Member Spotlight: Q&A with Verve Therapeutics

Oct 01, 2021

Every month, MassBio spotlights a member company and the great work they’re doing to advance the life sciences industry and support the patients we serve. In October, we spoke with Sekar Kathiresan, M.D., Co-Founder and CEO, Verve Therapeutics, a biotechnology company pioneering a new approach to the care of cardiovascular disease, transforming treatment from chronic management to single-course gene editing medicines. Dr. Kathiresan is a cardiologist and scientist who has focused his career on understanding the inherited basis for heart attack and leveraging those insights to improve the care of cardiovascular disease. Before joining Verve, Dr. Kathiresan’s roles included director of the Massachusetts General Hospital Center for Genomic Medicine, director of the Cardiovascular Disease Initiative at the Broad Institute, and professor of medicine at Harvard Medical School.

Tell us about your organization, its mission, and current initiatives.

Verve is pioneering gene-editing medicines to treat patients with cardiovascular disease. Our goal is to disrupt today’s chronic care model for treating cardiovascular disease by providing a new therapeutic approach with single-course gene-editing treatments.

Our team is bringing together human genetic analysis, gene editing, messenger RNA (mRNA) based therapies, and lipid nanoparticle (LNP) delivery to realize a new future of longevity and vitality for tens of millions of people around the globe with or at risk for cardiovascular disease.

Our lead product candidate, VERVE-101, is designed to be a single-course in vivo liver gene editing treatment. VERVE-101 utilizes LNP-mediated delivery to target the liver and base editing technology to make a single A-to-G base change at a specific site in the PCSK9 gene to disrupt PCSK9 protein production, which subsequently lowers LDL-C levels in the blood.

How does your organization’s activities help patients now and into the future?

Despite advances in treatment over the last 50 years, cardiovascular disease (CVD) remains a global epidemic. The current paradigm of chronic care is fragile – requiring rigorous patient adherence, varying side effects for a subset of the population from existing therapeutics, extensive healthcare infrastructure, and regular healthcare access – and leaves many patients without adequate care. CVD is a leading contributor to reductions in life expectancy and is one of the most expensive health conditions in the U.S., costing the U.S. healthcare system more than $320 billion per year in annual costs and lost productivity. Verve is aiming to disrupt that chronic care model.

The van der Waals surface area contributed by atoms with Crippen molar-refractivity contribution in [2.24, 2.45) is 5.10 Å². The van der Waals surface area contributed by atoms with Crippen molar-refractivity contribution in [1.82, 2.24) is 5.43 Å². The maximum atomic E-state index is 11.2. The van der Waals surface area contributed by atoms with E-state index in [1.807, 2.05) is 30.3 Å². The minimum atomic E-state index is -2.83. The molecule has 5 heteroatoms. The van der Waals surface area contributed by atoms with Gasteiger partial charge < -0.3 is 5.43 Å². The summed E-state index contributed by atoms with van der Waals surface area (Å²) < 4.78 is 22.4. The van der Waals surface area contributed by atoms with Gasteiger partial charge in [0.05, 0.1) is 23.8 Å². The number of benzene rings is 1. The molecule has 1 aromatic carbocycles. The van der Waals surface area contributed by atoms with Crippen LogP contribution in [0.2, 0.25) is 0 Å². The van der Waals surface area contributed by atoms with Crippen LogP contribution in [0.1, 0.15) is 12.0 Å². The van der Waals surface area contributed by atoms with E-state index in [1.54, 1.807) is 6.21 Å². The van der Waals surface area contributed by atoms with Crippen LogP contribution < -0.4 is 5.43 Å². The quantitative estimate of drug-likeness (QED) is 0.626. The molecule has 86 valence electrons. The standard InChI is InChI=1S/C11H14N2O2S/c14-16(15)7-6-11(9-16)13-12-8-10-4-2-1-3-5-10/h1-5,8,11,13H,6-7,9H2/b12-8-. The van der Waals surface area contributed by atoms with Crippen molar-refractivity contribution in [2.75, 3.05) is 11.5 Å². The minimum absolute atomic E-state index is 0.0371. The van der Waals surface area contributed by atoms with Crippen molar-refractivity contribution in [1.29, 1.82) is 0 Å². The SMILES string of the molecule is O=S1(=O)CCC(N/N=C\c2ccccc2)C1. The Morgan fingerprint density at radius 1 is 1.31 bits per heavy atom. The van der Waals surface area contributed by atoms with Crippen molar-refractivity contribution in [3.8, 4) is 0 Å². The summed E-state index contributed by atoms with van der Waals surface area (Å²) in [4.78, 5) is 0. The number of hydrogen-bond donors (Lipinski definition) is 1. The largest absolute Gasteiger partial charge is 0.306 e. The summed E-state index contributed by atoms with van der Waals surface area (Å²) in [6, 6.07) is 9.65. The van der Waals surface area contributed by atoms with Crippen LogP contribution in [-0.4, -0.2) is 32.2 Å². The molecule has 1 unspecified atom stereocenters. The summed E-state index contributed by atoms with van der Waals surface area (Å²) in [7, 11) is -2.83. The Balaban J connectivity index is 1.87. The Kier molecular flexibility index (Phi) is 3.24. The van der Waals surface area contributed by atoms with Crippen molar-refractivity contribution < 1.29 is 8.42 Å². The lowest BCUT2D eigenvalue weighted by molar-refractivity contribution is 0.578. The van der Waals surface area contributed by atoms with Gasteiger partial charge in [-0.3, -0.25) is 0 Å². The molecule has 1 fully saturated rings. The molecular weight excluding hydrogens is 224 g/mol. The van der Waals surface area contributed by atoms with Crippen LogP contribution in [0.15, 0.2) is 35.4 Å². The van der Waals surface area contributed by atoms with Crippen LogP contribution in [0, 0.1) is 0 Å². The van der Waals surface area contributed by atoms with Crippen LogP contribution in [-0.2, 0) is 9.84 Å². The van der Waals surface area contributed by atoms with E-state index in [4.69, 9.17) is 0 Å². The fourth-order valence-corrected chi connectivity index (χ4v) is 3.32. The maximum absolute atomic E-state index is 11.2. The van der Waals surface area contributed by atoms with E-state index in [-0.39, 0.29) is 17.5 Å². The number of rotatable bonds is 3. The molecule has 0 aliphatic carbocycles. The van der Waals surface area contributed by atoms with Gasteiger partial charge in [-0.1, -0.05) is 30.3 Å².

What do you see as the biggest challenge facing the life sciences industry today?

The life sciences industry is making strides to elevate diversity as a key opportunity for improvement, both in clinical trial conduct and in the workforce. And while specific initiatives aimed at increasing diversity within the life sciences and biotech industry have grown, women, people of color, and other previously marginalized populations still lack sufficient representation. With this reality top of mind, Verve remains steadfast in its commitment to promoting equity, diversity, and inclusion across all levels of the organization. We appreciate the benefit that multiple perspectives can provide when building the preeminent gene-editing company focused on protecting the world from cardiovascular disease.

What’s next for your organization / what are you focused on in the coming year?

We’ve seen encouraging preclinical results for VERVE-101. In an in vivo proof-of-concept study, a single intravenous infusion of a base editor targeting PCSK9 achieved 67% whole liver DNA editing and resulted in an 89% reduction in blood levels of PCSK9 protein and a 59% reduction in blood levels of LDL-C in non-human primates (NHP) at two weeks as compared to baseline. These results were durable out to 10 months, suggesting that our vision of a one-time treatment, permanent lowering of LDL cholesterol to treat heart attack is likely to become a reality for patients. We look forward to submitting an IND application and initiate Phase 1 clinical trial for VERVE-101.

We are also looking toward our second gene-editing program, designed to target the ANGPTL3 gene, a regulator of cholesterol and triglyceride metabolism. We aim to select a clinical development candidate and begin IND-enabling studies in 2022.

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